Struggle with Time Management? Step Two: Actually Use Your Task Management System

May 2, 2013

Once you have a planning system in place (see first blog post on this topic), use it to create a master list that incorporates your personal and professional goals as well as existing and future projects.  One of the great time management ironies is that it takes time to make time—but a lot less time than most people think.  Set aside a half hour this week to create your master list and capture everything in one place.  Then plan to set aside 5-10 minutes once a week (for example, Sunday evening or Monday morning) to look at your master list, update it, and determine what needs to be done this upcoming week.  Flag the items that need to be done this week.  Then spend 2 minutes or less at the beginning and/or end of each day pulling from the weekly priorities into the plan for that day.  When working on your daily task lists, realistically assess the time it will take to get tasks done and the steps involved. A good rule of thumb is to estimate the time it will take and then double it.  Most of us underestimate the time it will take to get things done and then fail to deliver on time, don’t produce our highest quality work, or, most commonly, end up doing it last minute!  To create a smart daily task list, keep these tips in mind:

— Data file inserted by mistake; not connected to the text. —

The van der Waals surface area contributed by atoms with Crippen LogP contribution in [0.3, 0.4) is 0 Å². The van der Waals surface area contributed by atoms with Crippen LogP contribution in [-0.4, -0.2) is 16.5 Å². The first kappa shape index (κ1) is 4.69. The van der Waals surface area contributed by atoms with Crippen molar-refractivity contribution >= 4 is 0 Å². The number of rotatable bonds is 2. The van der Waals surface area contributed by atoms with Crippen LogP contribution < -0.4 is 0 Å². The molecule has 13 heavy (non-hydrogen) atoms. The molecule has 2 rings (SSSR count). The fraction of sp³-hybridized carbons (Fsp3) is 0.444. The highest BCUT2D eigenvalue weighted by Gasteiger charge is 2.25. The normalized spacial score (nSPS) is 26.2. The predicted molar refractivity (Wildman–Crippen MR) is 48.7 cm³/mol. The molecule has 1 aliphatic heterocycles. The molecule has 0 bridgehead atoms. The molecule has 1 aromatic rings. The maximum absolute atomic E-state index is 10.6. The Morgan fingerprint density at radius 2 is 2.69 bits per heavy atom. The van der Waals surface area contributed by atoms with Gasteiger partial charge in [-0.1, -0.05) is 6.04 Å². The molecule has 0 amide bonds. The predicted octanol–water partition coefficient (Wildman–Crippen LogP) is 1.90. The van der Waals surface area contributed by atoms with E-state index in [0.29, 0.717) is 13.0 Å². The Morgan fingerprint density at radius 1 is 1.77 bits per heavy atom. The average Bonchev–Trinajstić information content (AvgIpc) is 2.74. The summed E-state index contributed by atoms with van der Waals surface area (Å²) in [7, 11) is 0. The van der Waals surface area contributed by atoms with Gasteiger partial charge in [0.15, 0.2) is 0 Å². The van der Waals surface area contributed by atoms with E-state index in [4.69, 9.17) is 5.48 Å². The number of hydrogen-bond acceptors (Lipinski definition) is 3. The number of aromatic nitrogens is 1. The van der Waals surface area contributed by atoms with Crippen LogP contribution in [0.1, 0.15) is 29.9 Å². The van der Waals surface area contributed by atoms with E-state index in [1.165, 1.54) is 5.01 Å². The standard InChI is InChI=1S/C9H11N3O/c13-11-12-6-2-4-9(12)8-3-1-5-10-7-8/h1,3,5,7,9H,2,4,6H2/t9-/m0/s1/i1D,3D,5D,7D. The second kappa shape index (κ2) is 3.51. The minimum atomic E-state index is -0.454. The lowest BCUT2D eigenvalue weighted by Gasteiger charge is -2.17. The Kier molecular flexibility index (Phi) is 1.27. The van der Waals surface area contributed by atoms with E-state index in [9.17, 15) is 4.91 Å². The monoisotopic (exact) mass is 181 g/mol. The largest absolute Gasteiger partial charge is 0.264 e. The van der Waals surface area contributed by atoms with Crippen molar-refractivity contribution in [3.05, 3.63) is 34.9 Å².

• Keep tasks realistic, small, and achievable
  • If you cannot accomplish a certain task in one to two hours or, at the maximum, in one day, break the items down smaller
  • Give every task a deadline, starting from the end and working backwards to the present – and build in time for inevitable interruptions!